Why we shouldn’t go back to normal after COVID-19 – let your cloud be the silver lining
With people imagining what life will be like following the current pandemic, you often see them quoted as expecting working life to ‘go back to normal’. For me, that won’t work.
First thing’s first – I don’t think anyone could have done anything to prevent the level of disruption we are currently facing. No amount of preparation will give adequate protection from a once in a hundred years event. No amount of planning, stocking or preparing was going to cut it. Saying “we are not prepared” applies to almost every country and every business. The honest answer is that it costs too much to be prepared for something so rare and so extreme as this.
How planners can work with the cloud in this environment
The current extraordinary situation we find ourselves in has overtly demonstrated the need for those in procurement to rethink the questions that get asked about business continuity. It’s normally a dry and dull subject tucked away at the back of the tender documents, which is replied to with a stock answer detailing data centre availability and the like. Until now, no-one has ever asked: “How will your solution assist our business continuity in the case of an emergency?”
2020 Public Sector tech predictions
“When it comes to local government, it seems that open data and open standards will take more prominence. A few authorities across the UK have already put this in motion, such as the Greater London Authority (GLA), where the ambition is to create a ‘live hub’ of planning and development information, accessible to all Londoners.
What does 2020 hold for planning tech?
I was asked recently about what I think 2020 will bring for planning tech. My response to that question might not paint a futuristic picture of digitally rendered buildings but what we’re likely to see is just as interesting. The key to all this is recognising that there is a difference between what we’d like to see in planning, and what we will actually see come to market.
How real is the threat posed by big platforms to SMEs in the public sector market?
The potential threat posed by large platforms like AWS, Microsoft Azure and Salesforce to SME suppliers in the public sector has raised concerns about an ‘oligopoly’ of larger companies taking over the market with SMEs struggling for breathing space. How real is the threat, and should SMEs be concerned? Is the playing field really as unequal as some people think?
PART 5 – The Perfect Partner
Clearly, I am a bit biased here, but I do think that it is possible to get a good partner for digital transformation, as long as one understands what this means for their organisation.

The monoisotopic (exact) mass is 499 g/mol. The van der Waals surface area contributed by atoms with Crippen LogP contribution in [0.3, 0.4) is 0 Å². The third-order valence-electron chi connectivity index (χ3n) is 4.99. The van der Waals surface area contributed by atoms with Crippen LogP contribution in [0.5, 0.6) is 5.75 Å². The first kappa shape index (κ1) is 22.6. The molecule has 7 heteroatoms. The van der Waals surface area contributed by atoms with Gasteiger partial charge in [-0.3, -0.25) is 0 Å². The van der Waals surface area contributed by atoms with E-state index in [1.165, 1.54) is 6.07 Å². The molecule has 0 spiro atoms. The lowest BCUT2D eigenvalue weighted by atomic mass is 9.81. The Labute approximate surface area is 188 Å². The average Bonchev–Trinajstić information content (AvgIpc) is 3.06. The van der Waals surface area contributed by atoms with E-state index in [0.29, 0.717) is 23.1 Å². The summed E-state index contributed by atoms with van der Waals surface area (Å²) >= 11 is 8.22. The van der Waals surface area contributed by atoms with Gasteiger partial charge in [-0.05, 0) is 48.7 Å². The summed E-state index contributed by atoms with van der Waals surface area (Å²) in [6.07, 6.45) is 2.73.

PART 4 – The Digital Transformation Dream Team
When you have the vision and plan in place for digital transformation, it is time to consider who inside the local authority can do this. There are already a lot of blogs about leadership, and they all share one message: without strong leadership, transformation programmes are not possible.
PART 3 – A good transformation vision
What does real transformation look like? Digital, shiny and beautiful. Of course, the big T is not, and should not be, a one-off traumatic event, never to be repeated. Like a revolution, it may have a beginning, but it will not have an end.
PART 2 – Types of ‘fake transformation’
In my view, there are several distinct types of ‘fake transformation’ in the public sector. I want to list them here, because understanding them is very helpful in deciding how to proceed and how to avoid project issues or failures.
PART 1: The Horror of ‘fake transformation’
With digitisation of services becoming a priority for many local authorities, I often see them push ahead with a ‘transformation’ project in one shape or another. It could be digital (in fact, it almost always is), or perhaps focused more on people or services. Some observers prefer to call it ‘change’, or an ‘improvement programme’. Whichever way you word it, some version of this exists in almost every single department.
Forget the jargon: focus on the objective when it comes to cloud-first
Recently, New Statesman Tech reported on plans from the Government Digital Service (GDS) to review its ‘Cloud-first’ policy in 2020. Although it’s now clear that there are no plans to revise or rename the policy, we do understand why GDS might want to give the ‘Cloud-first’ policy a new perspective and perhaps contemplate the meaning behind phrases “cloud smart” or “cloud first”. We really welcome this clarification and fully support it. After all, realism is key for the success of a digital transformation project.